Jon Collins, The Register
Google’s announcement last week concerning its plans to bring out a fully fledged operating system was inevitably going to put the cat amongst the twitterati. “Let’s see,” asked the pundits, “who else makes operating systems?”
Of course the intention was to have the Microsoft marketing monster shaking in its boots, not least to stave off a similar intent by the latter as it launches a number of online services of its own.
That’s the top line, but is GoogleOS – sorry, Chrome – really any more than a Google-branded Linux derivative? The answer, in true Vicky Pollard style, is “Yes, but no, but yes.”
From an OS perspective it will, I imagine, be ‘less than Linux’, ie performance-optimised from the kernel up with no unnecessary bells and whistles. There’s a number of compiler switches to be tweaked and in all probability the code could always be more optimised.
But also, by first creating and then open sourcing, Google may be sidestepping some of the politics that have sometimes got in the way of kernel developments. By producing an updated version of the kernel, rolling it out and testing it to ensure it fits with its own requirements, and then presenting it to Lord High Torvalds’ inner circle as a fait accompli, that might avoid all the nasty geeky bickering.
From that point on, aye, it’s a Google-branded Linux derivative. Probably with a clever way of pre-cached booting (therefore very fast boot times – I don’t know why all operating systems don’t do this), a more restrictive hardware spec a la Apple (no bad thing), and optimisation for all those multimedia codecs that are an essential part of the modern teen’s internet experience.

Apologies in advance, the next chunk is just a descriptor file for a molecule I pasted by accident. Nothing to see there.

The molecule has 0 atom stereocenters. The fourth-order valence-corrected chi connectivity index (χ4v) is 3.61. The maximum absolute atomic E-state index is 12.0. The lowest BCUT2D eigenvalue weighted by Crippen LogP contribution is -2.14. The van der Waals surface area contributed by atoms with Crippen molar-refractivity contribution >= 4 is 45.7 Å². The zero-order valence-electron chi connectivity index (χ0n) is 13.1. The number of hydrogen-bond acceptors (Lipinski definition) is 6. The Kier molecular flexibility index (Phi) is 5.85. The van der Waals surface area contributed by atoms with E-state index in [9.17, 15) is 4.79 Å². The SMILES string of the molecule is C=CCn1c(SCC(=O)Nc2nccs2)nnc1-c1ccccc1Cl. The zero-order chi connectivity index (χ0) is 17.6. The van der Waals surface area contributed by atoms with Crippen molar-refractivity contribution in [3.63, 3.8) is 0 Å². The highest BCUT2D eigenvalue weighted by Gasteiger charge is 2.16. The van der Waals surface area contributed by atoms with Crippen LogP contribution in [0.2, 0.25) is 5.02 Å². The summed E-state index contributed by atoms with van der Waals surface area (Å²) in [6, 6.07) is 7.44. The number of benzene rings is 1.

From a threat perspective, I do wonder if Chrome OS could turn out more of a challenge to Apple than to Microsoft, in the same way that ‘they’ are predicting cheap Android-based clones will be next year’s chav gadget. With computers as with handhelds, if the hardware and software spec are better locked down, manufacturers are more focused on design attributes which drive the consumerist desires we all share. I don’t know what the “sleek must-have webtop of 2010, based on Chrome OS” will look like, but I can imagine the screen envy.
Chrome OS could also be a threat to Linux itself – or at least to some of the smorgasbord of distributions that exist. I’m all for diversity, but from where I’m sitting the distro situation is a major blocker to Linux adoption, particularly on the desktop. Just think of the fuss around the number of Windows 7 SKUs Microsoft talks about – 6 – and then extend the same confusion to the tens of Linux distributions.
Meanwhile, over in the corporate world, things move far more slowly than the pundits would like (indeed, sometimes it just stays the same). Microsoft’s doing a good job of moving beyond Vista as quickly as possible. Windows 7 is pretty good, but even with the Vista debacle we haven’t seen businesses expressing too much desire to move off the Microsoft platform. Many are still on XP because, from their perspective, it does the job.
It’s not just about the OS either. I was on the train a few nights ago when some idiot was telling the whole carriage how he had no intention of being forced to upgrade to Excel 2007 when he was perfectly happy with Excel 2003 – and the year is now 2009. Outside of the platform, people use stuff because other people use stuff – there’s a combination of shared risk, good-enoughness, lethargy and compatibility at play, and whether good or bad, it would take a pretty seismic shift to wean the western world off Windows.
What of emerging economies? The word is that while use of open source is growing, software piracy is growing faster and (like many major vendors) Microsoft has largely given up fighting it for now. There’s more – namely that Chrome OS is intended as a web-friendly OS, to take advantage of all those wonderful apps provided “from the cloud”. Such a model relies on reliable connectivity – which is as much of an issue in non-western countries as it is in rural areas anywhere in the world.
For a low power, low cost internet access device, I’m sure Google is capable of enabling OEMS to produce cracking little devices, cheaply. As Google is not a premium brand, however, I doubt that we’ll see many VPs of Marketing showing off their Chrome netbooks in the airport lounge. And it remains equally unlikely that the corporate world will adopt Chrome OS to any extent.